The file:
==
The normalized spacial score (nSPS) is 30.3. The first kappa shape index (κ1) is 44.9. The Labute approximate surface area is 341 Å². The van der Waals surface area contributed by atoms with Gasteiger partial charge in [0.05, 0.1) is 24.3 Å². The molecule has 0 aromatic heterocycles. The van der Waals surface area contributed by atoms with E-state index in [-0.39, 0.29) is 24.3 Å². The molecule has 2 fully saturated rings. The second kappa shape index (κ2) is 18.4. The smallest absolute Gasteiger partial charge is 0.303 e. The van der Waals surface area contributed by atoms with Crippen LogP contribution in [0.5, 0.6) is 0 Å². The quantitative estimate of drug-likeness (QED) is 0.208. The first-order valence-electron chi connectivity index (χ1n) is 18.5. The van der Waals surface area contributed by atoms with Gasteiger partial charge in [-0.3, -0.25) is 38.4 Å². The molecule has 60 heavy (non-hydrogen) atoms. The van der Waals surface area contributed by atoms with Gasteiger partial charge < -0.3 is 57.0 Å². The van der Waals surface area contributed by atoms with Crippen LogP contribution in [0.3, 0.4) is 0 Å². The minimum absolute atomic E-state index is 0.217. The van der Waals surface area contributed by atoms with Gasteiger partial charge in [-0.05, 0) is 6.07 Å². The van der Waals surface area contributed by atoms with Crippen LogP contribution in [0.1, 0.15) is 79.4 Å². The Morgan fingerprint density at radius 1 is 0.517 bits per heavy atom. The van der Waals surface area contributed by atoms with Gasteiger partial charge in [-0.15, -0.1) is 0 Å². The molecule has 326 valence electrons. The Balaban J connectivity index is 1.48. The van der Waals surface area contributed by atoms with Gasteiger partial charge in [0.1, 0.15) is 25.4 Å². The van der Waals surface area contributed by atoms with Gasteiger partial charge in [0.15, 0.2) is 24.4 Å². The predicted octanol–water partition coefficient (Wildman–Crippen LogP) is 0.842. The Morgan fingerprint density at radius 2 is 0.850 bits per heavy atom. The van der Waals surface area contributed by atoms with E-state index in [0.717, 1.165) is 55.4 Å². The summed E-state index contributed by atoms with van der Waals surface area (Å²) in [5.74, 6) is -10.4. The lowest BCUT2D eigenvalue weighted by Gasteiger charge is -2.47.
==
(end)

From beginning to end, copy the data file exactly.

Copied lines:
The normalized spacial score (nSPS) is 30.3. The first kappa shape index (κ1) is 44.9. The Labute approximate surface area is 341 Å². The van der Waals surface area contributed by atoms with Gasteiger partial charge in [0.05, 0.1) is 24.3 Å². The molecule has 0 aromatic heterocycles. The van der Waals surface area contributed by atoms with E-state index in [-0.39, 0.29) is 24.3 Å². The molecule has 2 fully saturated rings. The second kappa shape index (κ2) is 18.4. The smallest absolute Gasteiger partial charge is 0.303 e. The van der Waals surface area contributed by atoms with Crippen LogP contribution in [0.5, 0.6) is 0 Å². The quantitative estimate of drug-likeness (QED) is 0.208. The first-order valence-electron chi connectivity index (χ1n) is 18.5. The van der Waals surface area contributed by atoms with Gasteiger partial charge in [-0.3, -0.25) is 38.4 Å². The molecule has 60 heavy (non-hydrogen) atoms. The van der Waals surface area contributed by atoms with Gasteiger partial charge < -0.3 is 57.0 Å². The van der Waals surface area contributed by atoms with Crippen LogP contribution in [0.3, 0.4) is 0 Å². The minimum absolute atomic E-state index is 0.217. The van der Waals surface area contributed by atoms with Gasteiger partial charge in [-0.05, 0) is 6.07 Å². The van der Waals surface area contributed by atoms with Crippen LogP contribution in [0.1, 0.15) is 79.4 Å². The Morgan fingerprint density at radius 1 is 0.517 bits per heavy atom. The van der Waals surface area contributed by atoms with Gasteiger partial charge in [-0.15, -0.1) is 0 Å². The molecule has 326 valence electrons. The Balaban J connectivity index is 1.48. The van der Waals surface area contributed by atoms with Gasteiger partial charge in [0.1, 0.15) is 25.4 Å². The van der Waals surface area contributed by atoms with Gasteiger partial charge in [0.15, 0.2) is 24.4 Å². The predicted octanol–water partition coefficient (Wildman–Crippen LogP) is 0.842. The Morgan fingerprint density at radius 2 is 0.850 bits per heavy atom. The van der Waals surface area contributed by atoms with E-state index in [0.717, 1.165) is 55.4 Å². The summed E-state index contributed by atoms with van der Waals surface area (Å²) in [5.74, 6) is -10.4. The lowest BCUT2D eigenvalue weighted by Gasteiger charge is -2.47.